Platform for African – European Partnership in Agricultural Research for Development

Wednesday, November 25, 2020

VIRTUAL EVENT: promising investments in farmers’ human capital.

24 - 25 November 2020
. “Strategies to invest in human capital in agriculture” to generate evidence about promising investments in farmers’ human capital. (FAO), (IFPRI), and the CGIAR Research Program on Policies, Institutions and Markets (PIM) presented this one year global study

Through a consultative process, existing human capital initiatives were identified and reviewed, and a typology was developed. In collaboration with a technical advisory group of international specialists, nine agriculture human capital development projects were selected as cases for in-depth analysis. The cases were chosen based on selection criteria co-developed with the technical advisory group, while simultaneously securing diversity regarding geography and the type of human capital investment. The selected cases are:
  1. Investing in vocational training and apprenticeships for youth: Support Program for the Renovation and Development of Professional Training in the Agricultural, Livestock, and Fisheries Sectors-Phase for Consolidation and Perpetuation (PCP-AFOP) in Cameroon
  2. Investing in public-private farmer training: Productive Alliances Program in Chile
  3. Investing in women livestock farmers with community livestock service providers: Jharkhand Opportunities for Harnessing Rural Growth Project (JOHAR) in India
  4. Investing in lead farmers and farmer groups with public-private-producer partnerships: Rural Empowerment and Agricultural Development Program Scaling-up Initiative (READSI) in Indonesia
  5. Investing in market-oriented horticultural producers: Smallholder Horticulture Empowerment and Promotion (SHEP) in Kenya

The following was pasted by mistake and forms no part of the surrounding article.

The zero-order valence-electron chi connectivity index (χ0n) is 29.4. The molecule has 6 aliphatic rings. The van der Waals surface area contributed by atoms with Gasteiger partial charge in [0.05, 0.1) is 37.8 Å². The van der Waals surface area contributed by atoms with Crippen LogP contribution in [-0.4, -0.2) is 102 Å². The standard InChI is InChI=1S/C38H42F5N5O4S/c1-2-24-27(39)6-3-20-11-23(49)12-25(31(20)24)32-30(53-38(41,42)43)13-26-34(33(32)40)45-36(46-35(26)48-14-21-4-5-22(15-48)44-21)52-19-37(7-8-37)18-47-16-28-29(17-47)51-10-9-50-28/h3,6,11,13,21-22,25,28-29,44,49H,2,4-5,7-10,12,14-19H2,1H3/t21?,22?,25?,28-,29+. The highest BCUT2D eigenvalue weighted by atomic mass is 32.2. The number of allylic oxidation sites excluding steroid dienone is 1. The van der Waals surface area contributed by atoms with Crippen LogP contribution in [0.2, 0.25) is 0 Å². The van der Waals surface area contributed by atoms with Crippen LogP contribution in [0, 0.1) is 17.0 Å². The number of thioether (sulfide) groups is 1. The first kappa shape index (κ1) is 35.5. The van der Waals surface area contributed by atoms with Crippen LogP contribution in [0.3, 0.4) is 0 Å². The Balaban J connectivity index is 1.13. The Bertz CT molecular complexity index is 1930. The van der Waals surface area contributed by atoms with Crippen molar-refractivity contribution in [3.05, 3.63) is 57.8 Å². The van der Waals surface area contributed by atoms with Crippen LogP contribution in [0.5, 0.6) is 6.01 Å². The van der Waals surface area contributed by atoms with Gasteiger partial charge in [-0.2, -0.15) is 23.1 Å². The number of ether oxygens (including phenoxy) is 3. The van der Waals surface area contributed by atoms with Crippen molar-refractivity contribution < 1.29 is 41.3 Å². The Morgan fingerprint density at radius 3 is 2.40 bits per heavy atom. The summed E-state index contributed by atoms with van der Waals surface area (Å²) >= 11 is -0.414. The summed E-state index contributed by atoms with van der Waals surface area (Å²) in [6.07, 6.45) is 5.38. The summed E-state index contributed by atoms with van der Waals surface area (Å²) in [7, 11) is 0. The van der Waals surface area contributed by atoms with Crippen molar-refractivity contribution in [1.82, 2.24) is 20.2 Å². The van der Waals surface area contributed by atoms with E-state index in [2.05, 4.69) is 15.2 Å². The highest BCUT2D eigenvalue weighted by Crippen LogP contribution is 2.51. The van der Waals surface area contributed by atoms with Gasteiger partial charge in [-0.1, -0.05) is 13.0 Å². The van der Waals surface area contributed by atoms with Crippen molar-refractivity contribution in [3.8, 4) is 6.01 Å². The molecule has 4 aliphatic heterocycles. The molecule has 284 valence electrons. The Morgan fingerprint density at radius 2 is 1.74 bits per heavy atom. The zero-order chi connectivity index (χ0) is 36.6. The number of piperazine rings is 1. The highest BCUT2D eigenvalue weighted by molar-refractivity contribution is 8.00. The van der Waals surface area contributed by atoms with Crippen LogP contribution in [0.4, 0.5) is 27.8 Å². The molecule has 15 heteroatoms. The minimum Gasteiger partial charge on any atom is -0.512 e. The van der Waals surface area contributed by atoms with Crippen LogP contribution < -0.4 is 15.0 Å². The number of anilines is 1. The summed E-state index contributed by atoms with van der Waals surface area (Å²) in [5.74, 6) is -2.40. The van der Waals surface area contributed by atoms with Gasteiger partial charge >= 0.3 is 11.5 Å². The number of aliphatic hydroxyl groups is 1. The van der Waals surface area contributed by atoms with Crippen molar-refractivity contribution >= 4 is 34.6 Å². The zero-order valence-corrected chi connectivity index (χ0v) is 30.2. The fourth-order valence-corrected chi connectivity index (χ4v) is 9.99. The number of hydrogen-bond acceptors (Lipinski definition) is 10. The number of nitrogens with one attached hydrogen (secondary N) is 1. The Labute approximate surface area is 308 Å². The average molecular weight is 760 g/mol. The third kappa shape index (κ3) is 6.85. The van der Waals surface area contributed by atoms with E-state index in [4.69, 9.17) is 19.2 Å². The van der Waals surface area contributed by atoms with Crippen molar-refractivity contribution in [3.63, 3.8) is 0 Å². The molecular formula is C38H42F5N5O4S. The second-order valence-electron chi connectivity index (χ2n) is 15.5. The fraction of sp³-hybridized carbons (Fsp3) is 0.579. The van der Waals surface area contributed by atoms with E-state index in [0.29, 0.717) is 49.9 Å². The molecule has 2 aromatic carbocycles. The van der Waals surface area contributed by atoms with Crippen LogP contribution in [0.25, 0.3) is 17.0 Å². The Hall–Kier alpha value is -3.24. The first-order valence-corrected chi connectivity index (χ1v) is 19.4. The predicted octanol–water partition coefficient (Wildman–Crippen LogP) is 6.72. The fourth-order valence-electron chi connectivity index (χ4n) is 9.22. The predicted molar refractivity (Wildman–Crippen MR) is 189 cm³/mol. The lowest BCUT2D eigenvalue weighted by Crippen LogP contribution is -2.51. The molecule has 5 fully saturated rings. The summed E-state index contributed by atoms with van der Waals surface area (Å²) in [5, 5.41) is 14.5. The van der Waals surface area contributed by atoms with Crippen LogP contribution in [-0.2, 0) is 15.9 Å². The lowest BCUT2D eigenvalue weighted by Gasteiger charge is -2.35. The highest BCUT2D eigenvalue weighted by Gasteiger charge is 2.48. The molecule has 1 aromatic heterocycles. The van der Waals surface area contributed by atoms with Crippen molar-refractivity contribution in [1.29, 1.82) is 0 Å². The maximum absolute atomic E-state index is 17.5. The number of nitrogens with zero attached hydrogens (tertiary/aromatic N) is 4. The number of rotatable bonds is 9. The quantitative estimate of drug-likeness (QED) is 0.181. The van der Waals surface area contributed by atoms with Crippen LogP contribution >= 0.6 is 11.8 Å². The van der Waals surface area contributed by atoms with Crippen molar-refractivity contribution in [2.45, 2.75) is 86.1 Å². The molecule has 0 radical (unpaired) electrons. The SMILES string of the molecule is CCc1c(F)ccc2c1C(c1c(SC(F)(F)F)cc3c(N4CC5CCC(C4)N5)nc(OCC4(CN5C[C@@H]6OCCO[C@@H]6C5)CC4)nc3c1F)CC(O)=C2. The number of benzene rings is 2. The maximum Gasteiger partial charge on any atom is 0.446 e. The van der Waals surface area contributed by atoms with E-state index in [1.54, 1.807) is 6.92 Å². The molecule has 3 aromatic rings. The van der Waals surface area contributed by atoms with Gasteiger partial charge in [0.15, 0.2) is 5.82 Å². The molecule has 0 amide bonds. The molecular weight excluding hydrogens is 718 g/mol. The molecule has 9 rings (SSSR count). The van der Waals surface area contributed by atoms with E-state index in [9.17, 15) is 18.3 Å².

6. Investing in low-income rural farming households with community-based promoters and programs: Haku Wiñay/Noa Jayatai program in Peru
  7. Institutionalizing farmer field school investment: Twigire Muhinzi National Extension System in Rwanda
  8. Interagency collaboration in Mississippi contributes to successful agriculture human capital development: State University Extension Service in the United States
  9. Investing in farmers through professional organizations: Agribusinesses in West Africa
Day 1: included three simultaneous parallel sessions to better understand the case studies under three different themes:
  1. Theme 1: women, youth, & marginalised groups (Cameroon, India, and Peru) Johanna Gammelgaard (IFPRI)
    In Cameroon youth develop the skills needed for their self-designed livelihood projects through on-the-job training mixed with classroom learning;
    In India where women are certified as service providers and advise and train their community in improved livestock farming with their newfound expertise;
    In Peru low-income, indigenous communities select and hire their own promoters to help develop productive and entrepreneurial skills within small-scale agriculture.
  2. Theme 2: private-sector engagement 
    In Chile alliances between small-scale producers and buyers involve specialised advice from the latter to the former that in turn helps both meet new market requirements;
    In Indonesia chocolate companies play a role in training extension workers, “cocoa doctors”, master trainers, and village facilitators who support good agricultural practices and motivate farmers and farmer groups;
    In the Agribusiness Leadership Programme in West Africa interactive needs assessments and tailored training of cooperative leaders help develop capacity of cooperatives that in turn promotes the development of skills among their member farmers, leading to improved market access for farmers and improved supply for buyers.
  3. Theme 3: systems integration, institutionalisation and scaling
    In Kenya, training groups via promoting “farming as a business”, empower and motivate farmers through systematic and motivational trainings;
    In Rwanda’s national extension system is organising farmers in groups supervised by farmer promoters. Farmers have access to basic extension messages and imparted with in-depth knowledge by offering an experimental learning experience in the Farmer field school plots in each village; and
    In Mississippi State in the United States of America there is a model of interagency collaboration where the formal education system, non-formal education, state government agencies, and advocacy groups together help farmers learn useful skills.
Day 2:
  • Study synthesis report and major highlights Kristin Davis and Johanna Gammelgaard (IFPRI) 
  • Economic measurement of agriculture human capital report highlights Paul McNamara (University of Illinois AgReach) 
  • Recommendations for agriculture human capital investment John Preissing (FAO Investment Centre)
Watch the previous webinar (May 27, 2020) on the study: Investing in Farmers. Agriculture Human Capital Investment Study

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